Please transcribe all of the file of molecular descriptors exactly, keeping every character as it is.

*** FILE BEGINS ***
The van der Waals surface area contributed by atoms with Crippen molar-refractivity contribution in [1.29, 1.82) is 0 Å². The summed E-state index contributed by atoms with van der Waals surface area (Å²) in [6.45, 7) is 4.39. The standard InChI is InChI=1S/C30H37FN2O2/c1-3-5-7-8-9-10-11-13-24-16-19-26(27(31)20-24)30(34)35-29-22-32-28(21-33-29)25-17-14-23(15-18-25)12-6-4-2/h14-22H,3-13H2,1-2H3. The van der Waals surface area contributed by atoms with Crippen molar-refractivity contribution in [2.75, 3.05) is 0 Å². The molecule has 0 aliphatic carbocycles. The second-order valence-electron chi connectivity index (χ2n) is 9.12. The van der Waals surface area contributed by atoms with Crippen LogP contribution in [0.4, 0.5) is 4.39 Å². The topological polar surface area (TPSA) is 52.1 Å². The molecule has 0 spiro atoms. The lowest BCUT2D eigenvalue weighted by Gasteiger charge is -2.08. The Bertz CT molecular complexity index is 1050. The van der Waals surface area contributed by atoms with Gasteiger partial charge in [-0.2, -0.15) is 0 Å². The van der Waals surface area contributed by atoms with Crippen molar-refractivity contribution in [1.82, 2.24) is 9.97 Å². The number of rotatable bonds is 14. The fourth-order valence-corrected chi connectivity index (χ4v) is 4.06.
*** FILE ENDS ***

The van der Waals surface area contributed by atoms with Crippen molar-refractivity contribution in [1.29, 1.82) is 0 Å². The summed E-state index contributed by atoms with van der Waals surface area (Å²) in [6.45, 7) is 4.39. The standard InChI is InChI=1S/C30H37FN2O2/c1-3-5-7-8-9-10-11-13-24-16-19-26(27(31)20-24)30(34)35-29-22-32-28(21-33-29)25-17-14-23(15-18-25)12-6-4-2/h14-22H,3-13H2,1-2H3. The van der Waals surface area contributed by atoms with Crippen molar-refractivity contribution in [2.75, 3.05) is 0 Å². The molecule has 0 aliphatic carbocycles. The second-order valence-electron chi connectivity index (χ2n) is 9.12. The van der Waals surface area contributed by atoms with Crippen LogP contribution in [0.4, 0.5) is 4.39 Å². The topological polar surface area (TPSA) is 52.1 Å². The molecule has 0 spiro atoms. The lowest BCUT2D eigenvalue weighted by Gasteiger charge is -2.08. The Bertz CT molecular complexity index is 1050. The van der Waals surface area contributed by atoms with Gasteiger partial charge in [-0.2, -0.15) is 0 Å². The van der Waals surface area contributed by atoms with Crippen molar-refractivity contribution in [1.82, 2.24) is 9.97 Å². The number of rotatable bonds is 14. The fourth-order valence-corrected chi connectivity index (χ4v) is 4.06.